How could life survive on tidally locked planets?

The famed science fiction author Isaac Asimov called them “ribbon worlds” — planets forced to always show one face to their parent star. The star side is locked in perpetual day, its sun never dipping below the horizon; indeed, its sun never even moving at all, fixed in place as if time itself stood still. The far side is trapped in perpetual night, a sky blazing with the light of thousands of stars, never knowing the warmth of its parent star.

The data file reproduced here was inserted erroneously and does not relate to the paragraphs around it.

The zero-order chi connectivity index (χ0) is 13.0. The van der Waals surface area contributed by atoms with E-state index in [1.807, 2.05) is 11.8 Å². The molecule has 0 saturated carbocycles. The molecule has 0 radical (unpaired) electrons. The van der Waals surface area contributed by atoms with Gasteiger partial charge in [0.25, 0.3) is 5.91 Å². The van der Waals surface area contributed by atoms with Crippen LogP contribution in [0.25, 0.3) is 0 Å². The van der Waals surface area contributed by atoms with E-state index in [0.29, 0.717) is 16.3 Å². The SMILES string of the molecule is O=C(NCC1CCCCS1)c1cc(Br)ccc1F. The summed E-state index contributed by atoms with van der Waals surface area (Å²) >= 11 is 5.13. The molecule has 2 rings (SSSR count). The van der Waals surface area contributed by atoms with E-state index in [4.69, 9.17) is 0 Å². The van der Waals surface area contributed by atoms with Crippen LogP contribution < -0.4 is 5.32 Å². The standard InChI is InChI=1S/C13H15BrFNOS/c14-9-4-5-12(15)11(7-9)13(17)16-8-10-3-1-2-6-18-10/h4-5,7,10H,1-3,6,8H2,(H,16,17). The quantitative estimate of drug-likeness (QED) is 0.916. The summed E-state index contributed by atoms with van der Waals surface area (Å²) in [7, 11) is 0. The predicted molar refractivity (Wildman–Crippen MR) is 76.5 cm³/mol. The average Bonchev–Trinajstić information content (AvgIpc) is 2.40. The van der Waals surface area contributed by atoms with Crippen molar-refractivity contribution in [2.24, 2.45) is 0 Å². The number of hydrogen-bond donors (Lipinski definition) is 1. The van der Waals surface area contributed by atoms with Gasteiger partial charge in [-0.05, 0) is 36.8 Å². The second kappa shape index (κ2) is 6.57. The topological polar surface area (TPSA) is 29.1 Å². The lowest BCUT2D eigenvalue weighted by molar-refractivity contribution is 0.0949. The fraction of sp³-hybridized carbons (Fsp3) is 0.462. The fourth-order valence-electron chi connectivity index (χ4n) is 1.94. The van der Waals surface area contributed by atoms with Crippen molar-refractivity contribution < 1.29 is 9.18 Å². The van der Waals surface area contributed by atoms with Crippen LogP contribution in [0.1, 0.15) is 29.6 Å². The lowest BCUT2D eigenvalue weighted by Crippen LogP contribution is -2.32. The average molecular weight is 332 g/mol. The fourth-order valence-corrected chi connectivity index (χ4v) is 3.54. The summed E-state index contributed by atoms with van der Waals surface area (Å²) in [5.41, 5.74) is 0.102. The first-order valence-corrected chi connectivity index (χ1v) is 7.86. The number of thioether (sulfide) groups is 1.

And in between those two extremes, there’s a special place: a terminator line, the boundary between night and day, a region of infinite twilight. Caught between the two extremes, this ribbon that stretches like a girdle around a planet might — might — just be a home for life, neither too hot in the never-ceasing glare of the star nor too cold in the infinite night.


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